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US continues lively debate over facial recognition and biometrics in law enforcement

Lawmakers in the state of Virginia debating the continued use of facial recognition by police and a paper presented by the Brookings Institute arguing that surveillance and data collection harms people of color disproportionately retrain the limelight on the ever-evolving national discussion over the use of facial recognition and biometrics in law enforcement. Though criticism for biometrics in policing persists, a survey from Veritone suggest that when police use technology like body cameras and facial recognition, it may actually build trust with communities.

Virginia lawmakers debate use of facial recognition by police

Legislators across both sides of the partisan aisle in Virginia are continuing to debate a bill that continues the use of facial recognition by police.

WVTF, a Virginia affiliate of NPR, reports lawmakers remain divided over a bill introduced by Senator Scott Surovell that would allow police to use the biometric technology.

“This is not Minority Report. The bill does not authorize surveillance. It does not authorize sort of constant monitoring,” Surovell says. The Democratic state senator says it will be used in “discrete circumstances” that will not constantly monitor faces in real-time to designate people to charge.

The bill has found opposition and support from bipartisan groups in both chambers of the state legislature. Challengers include Republican Speaker Todd Gilbert and Black Caucus Chairman Lamont Bagby, a Democrat. Supporters are named as former Speaker Eileen Filler-Corn, a Democrat; and House Majority Leader Terry Kilgore, a Republican.

An amendment from Governor Glenn Youngkin will keep the issue on the docket for weeks to come. Governor Youngkin added an amendment mandating additional training for facial recognition, which will be debated later in April, according to WVTF.

Data privacy vital to protect people of color: Brookings paper

A paper written by members of the Brookings Institute recommends heightened data privacy protections from facial recognition and biometrics in the U.S. as a remedy against law enforcement using the technology to unfairly target and discriminate against people of color.

The paper, titled, ‘Police surveillance and facial recognition: Why data privacy is imperative for communities of color,’ is written by Nicol Turner Lee, a senior fellow in Governance Studies, and Caitlin Chin, a fellow at the Center for Strategic and International Studies. It first recounts a lineage of surveillance by law enforcement in the U.S. on communities like Black civil rights activists, Asian-Americans, Muslims, and Latinos. From there, the authors explain the growth in the adoption of technologies like facial recognition and machine learning algorithms that have “drastically enlarged the precision and scope of potential surveillance,” and pose risks to civilians in the criminal justice system and further biases that affect communities of color with the vacuum of privacy protections in the state and federal level.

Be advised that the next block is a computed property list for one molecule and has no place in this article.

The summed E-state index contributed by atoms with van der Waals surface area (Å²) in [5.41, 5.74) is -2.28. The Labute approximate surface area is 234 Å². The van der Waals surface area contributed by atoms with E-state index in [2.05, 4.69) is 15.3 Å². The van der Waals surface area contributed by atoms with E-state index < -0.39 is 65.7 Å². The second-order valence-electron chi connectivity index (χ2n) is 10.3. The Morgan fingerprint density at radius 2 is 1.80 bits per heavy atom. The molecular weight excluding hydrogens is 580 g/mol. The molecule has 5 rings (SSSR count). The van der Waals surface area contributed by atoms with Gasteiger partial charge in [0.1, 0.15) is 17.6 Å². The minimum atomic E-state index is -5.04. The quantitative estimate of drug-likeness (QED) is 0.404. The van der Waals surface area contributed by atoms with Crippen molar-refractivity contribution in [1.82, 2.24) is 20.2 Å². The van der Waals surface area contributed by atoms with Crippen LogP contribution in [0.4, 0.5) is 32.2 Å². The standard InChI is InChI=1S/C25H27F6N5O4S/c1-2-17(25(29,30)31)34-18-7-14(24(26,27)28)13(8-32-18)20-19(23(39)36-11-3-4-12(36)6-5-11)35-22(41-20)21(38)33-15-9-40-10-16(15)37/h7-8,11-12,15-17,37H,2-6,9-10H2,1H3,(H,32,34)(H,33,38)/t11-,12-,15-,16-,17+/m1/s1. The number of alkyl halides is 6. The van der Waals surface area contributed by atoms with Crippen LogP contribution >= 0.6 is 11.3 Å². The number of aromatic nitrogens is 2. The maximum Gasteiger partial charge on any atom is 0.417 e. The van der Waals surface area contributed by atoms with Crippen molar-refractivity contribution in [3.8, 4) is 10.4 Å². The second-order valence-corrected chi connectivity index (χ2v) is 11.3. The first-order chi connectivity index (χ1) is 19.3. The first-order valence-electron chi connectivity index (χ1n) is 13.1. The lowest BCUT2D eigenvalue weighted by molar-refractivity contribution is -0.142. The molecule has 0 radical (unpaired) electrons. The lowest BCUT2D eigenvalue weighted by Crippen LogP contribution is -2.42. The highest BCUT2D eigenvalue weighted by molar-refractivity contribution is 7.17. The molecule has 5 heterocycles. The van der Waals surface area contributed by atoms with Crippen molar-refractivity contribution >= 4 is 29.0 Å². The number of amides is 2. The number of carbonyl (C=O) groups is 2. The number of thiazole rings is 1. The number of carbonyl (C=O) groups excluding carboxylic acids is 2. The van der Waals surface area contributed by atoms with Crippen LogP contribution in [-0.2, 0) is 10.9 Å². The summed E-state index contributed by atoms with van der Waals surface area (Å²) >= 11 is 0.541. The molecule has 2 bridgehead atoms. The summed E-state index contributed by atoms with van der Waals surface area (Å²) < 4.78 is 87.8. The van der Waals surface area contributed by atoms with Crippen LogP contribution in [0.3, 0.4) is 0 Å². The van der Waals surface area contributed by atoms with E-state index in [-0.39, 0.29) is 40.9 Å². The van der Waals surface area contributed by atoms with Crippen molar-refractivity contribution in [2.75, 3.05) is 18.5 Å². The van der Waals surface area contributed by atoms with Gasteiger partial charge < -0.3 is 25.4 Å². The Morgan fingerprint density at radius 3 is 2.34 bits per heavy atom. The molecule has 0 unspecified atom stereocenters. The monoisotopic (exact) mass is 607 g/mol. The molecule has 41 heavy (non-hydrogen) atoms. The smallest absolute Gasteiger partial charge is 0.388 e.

On the proliferation of facial recognition, the paper cites a report from the Government Accountability Office (GAO) that discovered in 2021 that about half of federal U.S. law enforcement agencies used the biometric. Research from Georgetown Law estimated approximately a quarter of state and local law enforcement agencies had access.

The private sector is also viewed as a culprit in the phenomenon. The report names Clearview AI as a growing force in law enforcement with billions of photos in its database compared to 640 million held by the FBI. Others in the paper include Vigilant Technologies and ODIN Intelligence, which support for law enforcement by selling license plate collection or facial recognition technologies to various agencies. Additionally, big tech corporations like Apple, Google, Microsoft, and Facebook are seen as widely complying with legal requests from law enforcement agencies, alongside law enforcement use of data analytics and geolocation services from Venntel, X-Mode, and Babel Street; trawling through social media for photos and posts; the expansion of surveillance in public areas; and the growth of private surveillance.